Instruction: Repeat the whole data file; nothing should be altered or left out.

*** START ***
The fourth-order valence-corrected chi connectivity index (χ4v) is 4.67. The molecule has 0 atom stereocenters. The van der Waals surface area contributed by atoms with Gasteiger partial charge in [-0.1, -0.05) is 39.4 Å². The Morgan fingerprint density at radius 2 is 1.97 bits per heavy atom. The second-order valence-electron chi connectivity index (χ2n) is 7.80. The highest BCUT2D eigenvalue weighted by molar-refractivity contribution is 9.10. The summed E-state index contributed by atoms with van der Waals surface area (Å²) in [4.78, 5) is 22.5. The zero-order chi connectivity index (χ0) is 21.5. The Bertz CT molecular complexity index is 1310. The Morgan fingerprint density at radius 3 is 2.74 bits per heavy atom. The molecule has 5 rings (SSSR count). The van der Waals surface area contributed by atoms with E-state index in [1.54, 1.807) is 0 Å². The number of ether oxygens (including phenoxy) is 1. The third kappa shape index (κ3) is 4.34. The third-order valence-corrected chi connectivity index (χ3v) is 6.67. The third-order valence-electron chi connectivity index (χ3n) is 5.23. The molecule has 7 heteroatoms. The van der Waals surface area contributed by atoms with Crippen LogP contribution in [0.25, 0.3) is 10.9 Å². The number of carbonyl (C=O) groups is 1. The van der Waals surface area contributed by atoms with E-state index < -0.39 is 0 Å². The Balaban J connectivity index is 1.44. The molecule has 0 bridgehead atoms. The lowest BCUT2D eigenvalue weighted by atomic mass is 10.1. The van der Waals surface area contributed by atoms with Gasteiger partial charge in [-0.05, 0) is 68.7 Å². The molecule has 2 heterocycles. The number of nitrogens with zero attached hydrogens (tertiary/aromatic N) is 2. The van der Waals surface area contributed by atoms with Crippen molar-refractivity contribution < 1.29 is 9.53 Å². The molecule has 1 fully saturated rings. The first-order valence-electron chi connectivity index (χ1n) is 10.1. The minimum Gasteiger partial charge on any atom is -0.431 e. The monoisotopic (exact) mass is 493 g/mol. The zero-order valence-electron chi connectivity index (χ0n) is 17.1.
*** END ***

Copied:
The fourth-order valence-corrected chi connectivity index (χ4v) is 4.67. The molecule has 0 atom stereocenters. The van der Waals surface area contributed by atoms with Gasteiger partial charge in [-0.1, -0.05) is 39.4 Å². The Morgan fingerprint density at radius 2 is 1.97 bits per heavy atom. The second-order valence-electron chi connectivity index (χ2n) is 7.80. The highest BCUT2D eigenvalue weighted by molar-refractivity contribution is 9.10. The summed E-state index contributed by atoms with van der Waals surface area (Å²) in [4.78, 5) is 22.5. The zero-order chi connectivity index (χ0) is 21.5. The Bertz CT molecular complexity index is 1310. The Morgan fingerprint density at radius 3 is 2.74 bits per heavy atom. The molecule has 5 rings (SSSR count). The van der Waals surface area contributed by atoms with E-state index in [1.54, 1.807) is 0 Å². The number of ether oxygens (including phenoxy) is 1. The third kappa shape index (κ3) is 4.34. The third-order valence-corrected chi connectivity index (χ3v) is 6.67. The third-order valence-electron chi connectivity index (χ3n) is 5.23. The molecule has 7 heteroatoms. The van der Waals surface area contributed by atoms with Crippen LogP contribution in [0.25, 0.3) is 10.9 Å². The number of carbonyl (C=O) groups is 1. The van der Waals surface area contributed by atoms with E-state index < -0.39 is 0 Å². The Balaban J connectivity index is 1.44. The molecule has 0 bridgehead atoms. The lowest BCUT2D eigenvalue weighted by atomic mass is 10.1. The van der Waals surface area contributed by atoms with Gasteiger partial charge in [-0.05, 0) is 68.7 Å². The molecule has 2 heterocycles. The number of nitrogens with zero attached hydrogens (tertiary/aromatic N) is 2. The van der Waals surface area contributed by atoms with Crippen molar-refractivity contribution < 1.29 is 9.53 Å². The molecule has 1 fully saturated rings. The first-order valence-electron chi connectivity index (χ1n) is 10.1. The minimum Gasteiger partial charge on any atom is -0.431 e. The monoisotopic (exact) mass is 493 g/mol. The zero-order valence-electron chi connectivity index (χ0n) is 17.1.